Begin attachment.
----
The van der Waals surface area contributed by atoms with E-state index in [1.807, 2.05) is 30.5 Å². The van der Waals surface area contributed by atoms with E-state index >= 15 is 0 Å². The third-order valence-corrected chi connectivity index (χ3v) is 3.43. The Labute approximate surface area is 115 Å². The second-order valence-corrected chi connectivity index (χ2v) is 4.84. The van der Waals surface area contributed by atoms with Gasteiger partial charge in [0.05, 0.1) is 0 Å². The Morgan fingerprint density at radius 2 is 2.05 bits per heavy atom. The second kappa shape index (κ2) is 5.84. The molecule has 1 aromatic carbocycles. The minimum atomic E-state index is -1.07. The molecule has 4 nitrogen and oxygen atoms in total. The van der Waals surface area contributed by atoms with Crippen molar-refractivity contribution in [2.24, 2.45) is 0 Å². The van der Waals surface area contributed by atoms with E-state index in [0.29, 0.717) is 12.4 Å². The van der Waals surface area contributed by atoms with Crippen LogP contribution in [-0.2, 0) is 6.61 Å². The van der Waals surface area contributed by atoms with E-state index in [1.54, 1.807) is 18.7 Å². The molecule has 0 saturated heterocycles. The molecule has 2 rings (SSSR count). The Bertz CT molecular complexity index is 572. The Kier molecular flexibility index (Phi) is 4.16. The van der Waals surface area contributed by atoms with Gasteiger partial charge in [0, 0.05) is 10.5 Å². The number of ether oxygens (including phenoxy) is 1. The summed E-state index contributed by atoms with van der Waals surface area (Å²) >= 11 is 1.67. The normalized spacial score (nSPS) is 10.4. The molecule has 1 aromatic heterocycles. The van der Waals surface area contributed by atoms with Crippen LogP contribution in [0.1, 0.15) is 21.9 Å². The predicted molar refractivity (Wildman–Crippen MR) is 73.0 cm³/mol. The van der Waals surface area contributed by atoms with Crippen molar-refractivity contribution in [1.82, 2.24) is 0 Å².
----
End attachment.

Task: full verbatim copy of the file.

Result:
The van der Waals surface area contributed by atoms with E-state index in [1.807, 2.05) is 30.5 Å². The van der Waals surface area contributed by atoms with E-state index >= 15 is 0 Å². The third-order valence-corrected chi connectivity index (χ3v) is 3.43. The Labute approximate surface area is 115 Å². The second-order valence-corrected chi connectivity index (χ2v) is 4.84. The van der Waals surface area contributed by atoms with Gasteiger partial charge in [0.05, 0.1) is 0 Å². The Morgan fingerprint density at radius 2 is 2.05 bits per heavy atom. The second kappa shape index (κ2) is 5.84. The molecule has 1 aromatic carbocycles. The minimum atomic E-state index is -1.07. The molecule has 4 nitrogen and oxygen atoms in total. The van der Waals surface area contributed by atoms with Crippen molar-refractivity contribution in [2.24, 2.45) is 0 Å². The van der Waals surface area contributed by atoms with E-state index in [0.29, 0.717) is 12.4 Å². The van der Waals surface area contributed by atoms with Crippen LogP contribution in [-0.2, 0) is 6.61 Å². The van der Waals surface area contributed by atoms with E-state index in [1.54, 1.807) is 18.7 Å². The molecule has 0 saturated heterocycles. The molecule has 2 rings (SSSR count). The Bertz CT molecular complexity index is 572. The Kier molecular flexibility index (Phi) is 4.16. The van der Waals surface area contributed by atoms with Gasteiger partial charge in [0, 0.05) is 10.5 Å². The number of ether oxygens (including phenoxy) is 1. The summed E-state index contributed by atoms with van der Waals surface area (Å²) >= 11 is 1.67. The normalized spacial score (nSPS) is 10.4. The molecule has 1 aromatic heterocycles. The van der Waals surface area contributed by atoms with Crippen LogP contribution in [0.1, 0.15) is 21.9 Å². The predicted molar refractivity (Wildman–Crippen MR) is 73.0 cm³/mol. The van der Waals surface area contributed by atoms with Crippen molar-refractivity contribution in [1.82, 2.24) is 0 Å².